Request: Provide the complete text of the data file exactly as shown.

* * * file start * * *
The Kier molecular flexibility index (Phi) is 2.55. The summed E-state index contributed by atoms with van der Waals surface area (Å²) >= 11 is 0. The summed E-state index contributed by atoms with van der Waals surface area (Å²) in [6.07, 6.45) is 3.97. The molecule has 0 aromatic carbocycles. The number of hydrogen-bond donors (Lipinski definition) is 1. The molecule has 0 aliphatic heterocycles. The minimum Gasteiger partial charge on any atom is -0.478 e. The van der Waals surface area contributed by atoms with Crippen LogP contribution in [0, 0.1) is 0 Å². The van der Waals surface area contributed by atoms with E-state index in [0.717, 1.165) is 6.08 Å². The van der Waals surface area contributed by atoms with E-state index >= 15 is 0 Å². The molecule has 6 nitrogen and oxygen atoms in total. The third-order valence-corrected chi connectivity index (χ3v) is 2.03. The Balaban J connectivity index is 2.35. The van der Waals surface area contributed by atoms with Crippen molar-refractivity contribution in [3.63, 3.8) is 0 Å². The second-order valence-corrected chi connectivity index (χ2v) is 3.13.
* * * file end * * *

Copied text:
The Kier molecular flexibility index (Phi) is 2.55. The summed E-state index contributed by atoms with van der Waals surface area (Å²) >= 11 is 0. The summed E-state index contributed by atoms with van der Waals surface area (Å²) in [6.07, 6.45) is 3.97. The molecule has 0 aromatic carbocycles. The number of hydrogen-bond donors (Lipinski definition) is 1. The molecule has 0 aliphatic heterocycles. The minimum Gasteiger partial charge on any atom is -0.478 e. The van der Waals surface area contributed by atoms with Crippen LogP contribution in [0, 0.1) is 0 Å². The van der Waals surface area contributed by atoms with E-state index in [0.717, 1.165) is 6.08 Å². The van der Waals surface area contributed by atoms with E-state index >= 15 is 0 Å². The molecule has 6 nitrogen and oxygen atoms in total. The third-order valence-corrected chi connectivity index (χ3v) is 2.03. The Balaban J connectivity index is 2.35. The van der Waals surface area contributed by atoms with Crippen molar-refractivity contribution in [3.63, 3.8) is 0 Å². The second-order valence-corrected chi connectivity index (χ2v) is 3.13.